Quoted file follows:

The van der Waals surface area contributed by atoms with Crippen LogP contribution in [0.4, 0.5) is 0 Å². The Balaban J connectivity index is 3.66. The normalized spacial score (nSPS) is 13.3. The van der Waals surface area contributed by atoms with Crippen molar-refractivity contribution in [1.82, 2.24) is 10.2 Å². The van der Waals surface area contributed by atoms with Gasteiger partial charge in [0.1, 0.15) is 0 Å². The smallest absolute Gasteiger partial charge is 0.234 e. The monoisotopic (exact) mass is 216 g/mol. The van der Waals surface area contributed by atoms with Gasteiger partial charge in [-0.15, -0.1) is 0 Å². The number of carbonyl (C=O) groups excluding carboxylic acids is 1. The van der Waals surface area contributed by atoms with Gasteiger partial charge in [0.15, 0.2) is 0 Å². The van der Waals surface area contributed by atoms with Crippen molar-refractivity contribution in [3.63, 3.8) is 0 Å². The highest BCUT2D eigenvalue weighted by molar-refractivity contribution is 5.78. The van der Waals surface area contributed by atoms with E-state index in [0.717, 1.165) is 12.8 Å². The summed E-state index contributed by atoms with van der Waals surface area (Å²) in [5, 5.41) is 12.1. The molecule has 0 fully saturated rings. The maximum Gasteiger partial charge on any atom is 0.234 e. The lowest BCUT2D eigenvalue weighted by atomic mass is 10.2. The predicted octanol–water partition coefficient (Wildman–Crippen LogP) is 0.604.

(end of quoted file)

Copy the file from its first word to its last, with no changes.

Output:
The van der Waals surface area contributed by atoms with Crippen LogP contribution in [0.4, 0.5) is 0 Å². The Balaban J connectivity index is 3.66. The normalized spacial score (nSPS) is 13.3. The van der Waals surface area contributed by atoms with Crippen molar-refractivity contribution in [1.82, 2.24) is 10.2 Å². The van der Waals surface area contributed by atoms with Gasteiger partial charge in [0.1, 0.15) is 0 Å². The smallest absolute Gasteiger partial charge is 0.234 e. The monoisotopic (exact) mass is 216 g/mol. The van der Waals surface area contributed by atoms with Gasteiger partial charge in [-0.15, -0.1) is 0 Å². The number of carbonyl (C=O) groups excluding carboxylic acids is 1. The van der Waals surface area contributed by atoms with Gasteiger partial charge in [0.15, 0.2) is 0 Å². The van der Waals surface area contributed by atoms with Crippen molar-refractivity contribution in [3.63, 3.8) is 0 Å². The highest BCUT2D eigenvalue weighted by molar-refractivity contribution is 5.78. The van der Waals surface area contributed by atoms with E-state index in [0.717, 1.165) is 12.8 Å². The summed E-state index contributed by atoms with van der Waals surface area (Å²) in [5, 5.41) is 12.1. The molecule has 0 fully saturated rings. The maximum Gasteiger partial charge on any atom is 0.234 e. The lowest BCUT2D eigenvalue weighted by atomic mass is 10.2. The predicted octanol–water partition coefficient (Wildman–Crippen LogP) is 0.604.